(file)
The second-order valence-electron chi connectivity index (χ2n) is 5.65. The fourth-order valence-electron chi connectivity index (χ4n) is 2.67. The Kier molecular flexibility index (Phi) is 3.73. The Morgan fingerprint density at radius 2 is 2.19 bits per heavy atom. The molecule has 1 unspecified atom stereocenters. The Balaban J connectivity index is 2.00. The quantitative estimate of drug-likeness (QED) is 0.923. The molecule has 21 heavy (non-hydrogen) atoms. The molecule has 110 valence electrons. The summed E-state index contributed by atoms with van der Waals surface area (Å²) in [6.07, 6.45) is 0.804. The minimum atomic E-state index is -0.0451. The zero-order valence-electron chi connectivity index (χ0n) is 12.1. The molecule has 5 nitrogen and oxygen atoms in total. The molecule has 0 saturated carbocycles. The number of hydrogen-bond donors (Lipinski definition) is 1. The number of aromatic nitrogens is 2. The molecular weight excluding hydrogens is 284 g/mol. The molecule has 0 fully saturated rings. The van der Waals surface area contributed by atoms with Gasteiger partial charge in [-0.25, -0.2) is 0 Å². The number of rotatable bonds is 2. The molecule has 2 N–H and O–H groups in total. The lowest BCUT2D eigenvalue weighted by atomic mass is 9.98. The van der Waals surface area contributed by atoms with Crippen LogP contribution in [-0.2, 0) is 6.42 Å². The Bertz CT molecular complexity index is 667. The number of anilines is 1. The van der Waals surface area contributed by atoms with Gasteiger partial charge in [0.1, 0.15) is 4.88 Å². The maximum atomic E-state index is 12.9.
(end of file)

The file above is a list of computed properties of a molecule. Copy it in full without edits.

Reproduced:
The second-order valence-electron chi connectivity index (χ2n) is 5.65. The fourth-order valence-electron chi connectivity index (χ4n) is 2.67. The Kier molecular flexibility index (Phi) is 3.73. The Morgan fingerprint density at radius 2 is 2.19 bits per heavy atom. The molecule has 1 unspecified atom stereocenters. The Balaban J connectivity index is 2.00. The quantitative estimate of drug-likeness (QED) is 0.923. The molecule has 21 heavy (non-hydrogen) atoms. The molecule has 110 valence electrons. The summed E-state index contributed by atoms with van der Waals surface area (Å²) in [6.07, 6.45) is 0.804. The minimum atomic E-state index is -0.0451. The zero-order valence-electron chi connectivity index (χ0n) is 12.1. The molecule has 5 nitrogen and oxygen atoms in total. The molecule has 0 saturated carbocycles. The number of hydrogen-bond donors (Lipinski definition) is 1. The number of aromatic nitrogens is 2. The molecular weight excluding hydrogens is 284 g/mol. The molecule has 0 fully saturated rings. The van der Waals surface area contributed by atoms with Gasteiger partial charge in [-0.25, -0.2) is 0 Å². The number of rotatable bonds is 2. The molecule has 2 N–H and O–H groups in total. The lowest BCUT2D eigenvalue weighted by atomic mass is 9.98. The van der Waals surface area contributed by atoms with Crippen LogP contribution in [-0.2, 0) is 6.42 Å². The Bertz CT molecular complexity index is 667. The number of anilines is 1. The van der Waals surface area contributed by atoms with Gasteiger partial charge in [0.1, 0.15) is 4.88 Å². The maximum atomic E-state index is 12.9.